The real issue is when the clock starts ticking. In the normal event, it starts ticking when the incident that gives rise to the claim occurs; in these cases, the possibility for litigation will end after six years, unless there is an extension of one year because of an extended date of knowledge. The provisions in the Limitation Act dealing with personal injury claims do not actually provide for a six-year period from the date of knowledge, as these amendments do; they provide at the maximum for three years. In other words, the clock starts ticking for three years after the incident occurs, in the normal case, and three years if there is a postponed date of knowledge. So this six-year extension is in fact wider than exists in conventional limitation periods for negligence cases. There is no equivalent of a date-of-knowledge provision in Human Rights Act cases; it is all dealt with under the provisions of Section 7 of the Human Rights Act.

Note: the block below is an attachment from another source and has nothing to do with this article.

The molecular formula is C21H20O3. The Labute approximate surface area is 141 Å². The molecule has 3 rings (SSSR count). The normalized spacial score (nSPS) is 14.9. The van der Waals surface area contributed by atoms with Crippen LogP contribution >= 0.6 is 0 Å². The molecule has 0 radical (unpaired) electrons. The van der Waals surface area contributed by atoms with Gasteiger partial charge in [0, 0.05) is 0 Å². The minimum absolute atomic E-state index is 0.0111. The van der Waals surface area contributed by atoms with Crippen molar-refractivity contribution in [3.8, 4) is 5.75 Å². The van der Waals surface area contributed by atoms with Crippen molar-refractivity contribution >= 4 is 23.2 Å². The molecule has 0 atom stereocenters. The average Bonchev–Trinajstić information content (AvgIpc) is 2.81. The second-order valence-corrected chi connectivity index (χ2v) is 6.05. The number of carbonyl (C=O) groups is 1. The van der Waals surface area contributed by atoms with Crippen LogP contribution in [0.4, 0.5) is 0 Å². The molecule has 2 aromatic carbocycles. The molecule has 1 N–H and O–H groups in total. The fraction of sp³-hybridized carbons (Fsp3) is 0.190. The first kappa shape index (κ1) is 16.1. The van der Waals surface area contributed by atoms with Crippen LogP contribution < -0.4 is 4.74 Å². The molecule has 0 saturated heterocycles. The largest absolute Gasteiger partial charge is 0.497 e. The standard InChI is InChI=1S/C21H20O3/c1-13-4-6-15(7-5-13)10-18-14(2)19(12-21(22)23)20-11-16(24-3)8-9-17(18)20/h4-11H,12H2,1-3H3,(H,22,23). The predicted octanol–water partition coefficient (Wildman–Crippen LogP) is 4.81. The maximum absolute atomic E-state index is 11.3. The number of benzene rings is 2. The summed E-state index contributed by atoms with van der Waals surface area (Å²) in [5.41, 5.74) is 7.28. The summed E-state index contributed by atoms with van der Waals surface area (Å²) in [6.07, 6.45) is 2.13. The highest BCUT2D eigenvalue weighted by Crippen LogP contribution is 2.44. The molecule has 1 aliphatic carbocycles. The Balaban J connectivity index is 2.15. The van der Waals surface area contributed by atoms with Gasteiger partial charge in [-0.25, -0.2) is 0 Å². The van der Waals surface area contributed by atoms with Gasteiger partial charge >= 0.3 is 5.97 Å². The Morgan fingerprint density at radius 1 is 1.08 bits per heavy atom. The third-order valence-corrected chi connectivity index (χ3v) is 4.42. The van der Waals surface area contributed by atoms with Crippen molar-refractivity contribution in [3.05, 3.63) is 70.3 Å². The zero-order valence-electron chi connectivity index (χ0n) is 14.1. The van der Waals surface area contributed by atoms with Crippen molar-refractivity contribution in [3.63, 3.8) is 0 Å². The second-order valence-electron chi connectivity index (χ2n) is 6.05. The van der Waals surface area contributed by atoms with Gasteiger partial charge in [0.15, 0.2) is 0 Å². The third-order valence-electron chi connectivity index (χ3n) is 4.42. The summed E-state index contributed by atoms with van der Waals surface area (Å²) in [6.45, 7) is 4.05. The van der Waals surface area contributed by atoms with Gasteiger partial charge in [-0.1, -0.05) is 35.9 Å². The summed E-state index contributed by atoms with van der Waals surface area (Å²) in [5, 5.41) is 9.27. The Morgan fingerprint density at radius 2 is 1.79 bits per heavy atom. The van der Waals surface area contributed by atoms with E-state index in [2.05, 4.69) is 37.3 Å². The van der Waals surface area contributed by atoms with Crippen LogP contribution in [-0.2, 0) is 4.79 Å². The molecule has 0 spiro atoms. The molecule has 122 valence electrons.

One must be careful not to make too close a comparison between claims in negligence and claims under the Human Rights Act. As Lord Bingham said in a famous case, the Human Rights Act is not a tort statute. For the most part, these claims for personal injuries are much better brought in negligence. In fact, the claims under the Human Rights Act were usually advanced on the basis of an investigative duty that tends to be attached to these claims, which is one of the reasons why they were relied upon.

I respectfully suggest, although I understand what lies behind them, that these amendments go into territory that they should not go into and extend the period longer than it is desirable that anybody concerned in these types of cases should have to endure.

Baroness Smith of Newnham Portrait Baroness Smith of Newnham (LD) [V]
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My Lords, in this suite of amendments we are focusing on a relatively narrow area. On this occasion, I should be slightly relived that the noble Lord, Lord Faulks, does not entirely agree with the movers of the amendment, because at least it gives me some additional points to respond to.